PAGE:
The proposed K01 Mentored Research Scientist Development Award will provide the applicant with advanced training and skills to launch an independent research program focused on developing and adapting culturally- sensitive interventions to reduce disparities in the psychological burden of cancer among ethnic minority cancer patients and survivors. This K01 proposal seeks to culturally-adapt and test the feasibility of a writing- based intervention, expressive helping, and its efficacy on psychological well-being, quality of life (QoL), and cancer-related fatigue (CRF) among Chinese American cancer survivors. Expressive helping integrates two distinct areas of research showing that expressive writing (i.e., a writing intervention that facilitates emotional disclosure) and helping others (e.g., support giving) improves psychological well-being among healthy and clinical populations. In expressive helping, participants write about their cancer experiences, disclosing their emotions and providing encouragement and guidance, with the knowledge that their narratives will be shared with and used as a resource for other cancer survivors.
Aim 1 of the study is to conduct a qualitative study to culturally adapt the expressive helping intervention for Chinese American cancer survivors. 24 In-depth interviews and 3 focus group discussions with Chinese American cancer survivors and key informants will inform the adaptation of the expressive helping intervention by focusing on material development and recruitment, implementation, and retention strategies.
In Aim 2, a mixed methods randomized controlled trial of expressive helping will be conducted to test the feasibility and preliminary efficacy on psychological well-being, QoL, and CRF outcomes (N = 108). Participants will complete follow-up outcome questionnaires at 1-, 3-, and 6-month follow-ups. A subset of the participants (n = 20) will complete post-intervention qualitative interviews to examine how writing may have influenced their psychosocial adjustment. The proposed study is well-suited to the expertise the applicant brings to the project, and well-suited to be conducted in New York City (NYC), as NYC has the largest Chinese population of any city outside of Asia. The K01 award will facilitate the applicant?s transition from conducting basic research on culture and emotion regulation with healthy Asian Americans to intervention research with minority cancer survivors. It will help build his long-term career goal in implementing evidence-based interventions to reduce cancer health disparities in the psychological burden of cancer among minority cancer survivors. As part of this award, the applicant will train in cancer survivorship, community- based participatory research (CBPR), qualitative research, and mixed methods intervention research by conducting the proposed study in collaboration with Drs. Chau Trinh-Shevrin (primary mentor), Qian Lu (co- mentor), Jennifer Leng (co-mentor), Marjorie Kagawa-Singer (consultant), and Annette Stanton (consultant).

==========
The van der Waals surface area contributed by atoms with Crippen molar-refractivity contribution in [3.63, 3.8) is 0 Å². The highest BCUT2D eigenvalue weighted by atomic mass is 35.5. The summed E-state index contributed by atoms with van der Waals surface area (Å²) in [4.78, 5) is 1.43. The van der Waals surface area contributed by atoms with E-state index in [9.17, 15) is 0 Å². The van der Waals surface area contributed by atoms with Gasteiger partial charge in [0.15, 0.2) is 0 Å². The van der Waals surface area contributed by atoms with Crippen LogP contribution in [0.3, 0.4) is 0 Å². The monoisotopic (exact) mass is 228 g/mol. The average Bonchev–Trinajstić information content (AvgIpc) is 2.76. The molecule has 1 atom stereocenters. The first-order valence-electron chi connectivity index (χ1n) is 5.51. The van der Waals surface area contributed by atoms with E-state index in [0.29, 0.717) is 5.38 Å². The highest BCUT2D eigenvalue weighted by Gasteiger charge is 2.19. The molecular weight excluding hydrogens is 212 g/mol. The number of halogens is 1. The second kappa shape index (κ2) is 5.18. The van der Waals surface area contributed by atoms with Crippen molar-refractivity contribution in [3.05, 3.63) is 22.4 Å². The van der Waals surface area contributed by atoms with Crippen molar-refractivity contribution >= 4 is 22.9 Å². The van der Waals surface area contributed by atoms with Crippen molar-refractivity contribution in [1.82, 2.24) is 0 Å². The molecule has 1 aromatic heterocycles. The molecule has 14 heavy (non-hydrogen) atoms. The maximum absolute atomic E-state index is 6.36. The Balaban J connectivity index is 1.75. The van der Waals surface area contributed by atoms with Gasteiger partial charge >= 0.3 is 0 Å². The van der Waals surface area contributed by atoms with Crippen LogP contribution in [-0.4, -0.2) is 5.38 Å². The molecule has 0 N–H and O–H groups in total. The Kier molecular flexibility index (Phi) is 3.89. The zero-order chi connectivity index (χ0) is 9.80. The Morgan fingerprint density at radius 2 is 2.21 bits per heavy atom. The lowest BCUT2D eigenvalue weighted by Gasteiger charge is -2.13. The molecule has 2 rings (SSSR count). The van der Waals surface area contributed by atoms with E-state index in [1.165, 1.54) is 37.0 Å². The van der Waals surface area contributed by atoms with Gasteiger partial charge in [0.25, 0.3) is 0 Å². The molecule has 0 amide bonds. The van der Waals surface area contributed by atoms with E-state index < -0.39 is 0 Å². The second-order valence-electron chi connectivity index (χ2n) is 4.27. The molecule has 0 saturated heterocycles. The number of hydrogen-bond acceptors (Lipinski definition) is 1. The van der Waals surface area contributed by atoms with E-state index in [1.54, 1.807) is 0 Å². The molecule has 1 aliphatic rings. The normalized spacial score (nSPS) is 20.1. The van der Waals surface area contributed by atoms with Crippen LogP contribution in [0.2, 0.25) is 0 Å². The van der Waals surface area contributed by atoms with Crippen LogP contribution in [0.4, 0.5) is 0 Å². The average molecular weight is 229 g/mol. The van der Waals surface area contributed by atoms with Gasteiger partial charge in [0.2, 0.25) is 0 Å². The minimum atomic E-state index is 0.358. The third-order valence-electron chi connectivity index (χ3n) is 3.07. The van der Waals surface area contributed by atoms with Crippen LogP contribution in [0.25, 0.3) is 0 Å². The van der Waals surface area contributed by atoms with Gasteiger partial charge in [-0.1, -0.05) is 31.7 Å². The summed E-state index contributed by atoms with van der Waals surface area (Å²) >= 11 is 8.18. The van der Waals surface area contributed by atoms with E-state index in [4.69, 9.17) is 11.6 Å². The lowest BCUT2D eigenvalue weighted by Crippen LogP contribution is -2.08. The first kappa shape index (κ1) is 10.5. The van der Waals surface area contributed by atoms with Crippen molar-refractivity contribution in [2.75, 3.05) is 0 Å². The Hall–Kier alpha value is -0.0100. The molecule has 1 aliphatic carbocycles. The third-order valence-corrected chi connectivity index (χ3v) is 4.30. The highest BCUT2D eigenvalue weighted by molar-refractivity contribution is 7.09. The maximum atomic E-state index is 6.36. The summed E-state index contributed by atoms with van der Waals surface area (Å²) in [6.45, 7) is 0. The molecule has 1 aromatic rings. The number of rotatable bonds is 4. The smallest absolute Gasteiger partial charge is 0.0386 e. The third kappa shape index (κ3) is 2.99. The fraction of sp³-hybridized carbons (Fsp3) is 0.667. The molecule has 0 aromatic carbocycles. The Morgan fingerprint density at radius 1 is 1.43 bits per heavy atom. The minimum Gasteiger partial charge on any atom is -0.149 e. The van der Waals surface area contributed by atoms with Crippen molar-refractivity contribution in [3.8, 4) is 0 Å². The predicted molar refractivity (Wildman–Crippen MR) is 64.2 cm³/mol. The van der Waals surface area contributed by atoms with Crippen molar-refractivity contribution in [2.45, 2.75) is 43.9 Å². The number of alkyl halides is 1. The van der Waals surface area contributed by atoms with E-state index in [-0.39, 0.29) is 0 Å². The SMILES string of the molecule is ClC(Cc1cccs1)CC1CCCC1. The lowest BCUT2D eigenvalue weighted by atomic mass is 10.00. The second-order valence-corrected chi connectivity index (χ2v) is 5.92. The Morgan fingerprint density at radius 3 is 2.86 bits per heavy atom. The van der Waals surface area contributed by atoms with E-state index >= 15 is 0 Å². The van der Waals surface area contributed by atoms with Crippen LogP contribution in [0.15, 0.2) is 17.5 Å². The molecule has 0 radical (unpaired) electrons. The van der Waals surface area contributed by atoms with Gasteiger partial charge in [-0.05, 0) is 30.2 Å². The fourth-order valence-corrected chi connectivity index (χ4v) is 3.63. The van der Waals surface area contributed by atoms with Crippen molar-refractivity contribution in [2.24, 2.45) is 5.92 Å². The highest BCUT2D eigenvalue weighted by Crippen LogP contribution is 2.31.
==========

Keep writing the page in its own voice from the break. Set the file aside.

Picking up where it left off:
Chinese American cancer survivors, one of the fastest growing immigrant groups in the US, are more likely to experience poorer mental health than their non-Hispanic White counterparts. The proposed study will evaluate the feasibility and preliminary efficacy of a culturally-tailored writing intervention that harnesses the potential benefits of peer helping and emotional disclosure for this population. Findings from the proposed study has important public health implications on reducing disparities in the psychological burden of cancer among Chinese Americans.